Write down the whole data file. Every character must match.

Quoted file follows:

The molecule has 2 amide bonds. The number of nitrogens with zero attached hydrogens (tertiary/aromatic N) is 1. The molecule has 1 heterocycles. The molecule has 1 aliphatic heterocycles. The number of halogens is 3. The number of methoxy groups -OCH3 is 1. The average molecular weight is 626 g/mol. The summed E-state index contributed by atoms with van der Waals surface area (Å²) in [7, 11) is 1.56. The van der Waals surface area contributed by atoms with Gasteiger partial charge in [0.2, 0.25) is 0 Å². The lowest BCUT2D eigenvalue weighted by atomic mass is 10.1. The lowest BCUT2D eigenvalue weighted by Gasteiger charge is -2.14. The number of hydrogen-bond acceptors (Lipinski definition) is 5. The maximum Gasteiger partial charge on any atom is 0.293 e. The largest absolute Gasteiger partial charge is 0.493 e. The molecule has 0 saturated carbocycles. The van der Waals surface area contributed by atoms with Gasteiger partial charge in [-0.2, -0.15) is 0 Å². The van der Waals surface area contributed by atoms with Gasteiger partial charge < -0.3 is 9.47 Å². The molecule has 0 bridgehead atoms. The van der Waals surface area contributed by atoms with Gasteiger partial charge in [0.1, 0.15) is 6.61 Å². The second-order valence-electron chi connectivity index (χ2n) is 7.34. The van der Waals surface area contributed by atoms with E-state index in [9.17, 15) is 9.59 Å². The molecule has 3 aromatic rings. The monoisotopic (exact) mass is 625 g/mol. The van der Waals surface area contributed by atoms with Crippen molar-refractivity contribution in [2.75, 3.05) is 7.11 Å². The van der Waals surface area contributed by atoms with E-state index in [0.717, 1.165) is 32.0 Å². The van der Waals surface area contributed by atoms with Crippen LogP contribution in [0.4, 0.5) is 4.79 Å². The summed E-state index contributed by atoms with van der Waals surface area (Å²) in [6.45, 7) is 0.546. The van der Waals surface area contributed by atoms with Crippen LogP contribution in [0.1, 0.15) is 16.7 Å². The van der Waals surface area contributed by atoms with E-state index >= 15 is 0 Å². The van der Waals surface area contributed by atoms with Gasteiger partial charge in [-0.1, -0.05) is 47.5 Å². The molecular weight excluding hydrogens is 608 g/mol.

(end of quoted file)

The molecule has 2 amide bonds. The number of nitrogens with zero attached hydrogens (tertiary/aromatic N) is 1. The molecule has 1 heterocycles. The molecule has 1 aliphatic heterocycles. The number of halogens is 3. The number of methoxy groups -OCH3 is 1. The average molecular weight is 626 g/mol. The summed E-state index contributed by atoms with van der Waals surface area (Å²) in [7, 11) is 1.56. The van der Waals surface area contributed by atoms with Gasteiger partial charge in [0.2, 0.25) is 0 Å². The lowest BCUT2D eigenvalue weighted by atomic mass is 10.1. The lowest BCUT2D eigenvalue weighted by Gasteiger charge is -2.14. The number of hydrogen-bond acceptors (Lipinski definition) is 5. The maximum Gasteiger partial charge on any atom is 0.293 e. The largest absolute Gasteiger partial charge is 0.493 e. The molecule has 0 saturated carbocycles. The van der Waals surface area contributed by atoms with Gasteiger partial charge in [-0.2, -0.15) is 0 Å². The van der Waals surface area contributed by atoms with Gasteiger partial charge < -0.3 is 9.47 Å². The molecule has 0 bridgehead atoms. The van der Waals surface area contributed by atoms with Gasteiger partial charge in [0.1, 0.15) is 6.61 Å². The second-order valence-electron chi connectivity index (χ2n) is 7.34. The van der Waals surface area contributed by atoms with E-state index in [9.17, 15) is 9.59 Å². The molecule has 3 aromatic rings. The monoisotopic (exact) mass is 625 g/mol. The van der Waals surface area contributed by atoms with Crippen molar-refractivity contribution in [2.75, 3.05) is 7.11 Å². The van der Waals surface area contributed by atoms with E-state index in [0.717, 1.165) is 32.0 Å². The van der Waals surface area contributed by atoms with Crippen LogP contribution in [0.4, 0.5) is 4.79 Å². The summed E-state index contributed by atoms with van der Waals surface area (Å²) in [6.45, 7) is 0.546. The van der Waals surface area contributed by atoms with Crippen LogP contribution in [0.1, 0.15) is 16.7 Å². The van der Waals surface area contributed by atoms with E-state index >= 15 is 0 Å². The van der Waals surface area contributed by atoms with Gasteiger partial charge in [-0.1, -0.05) is 47.5 Å². The molecular weight excluding hydrogens is 608 g/mol.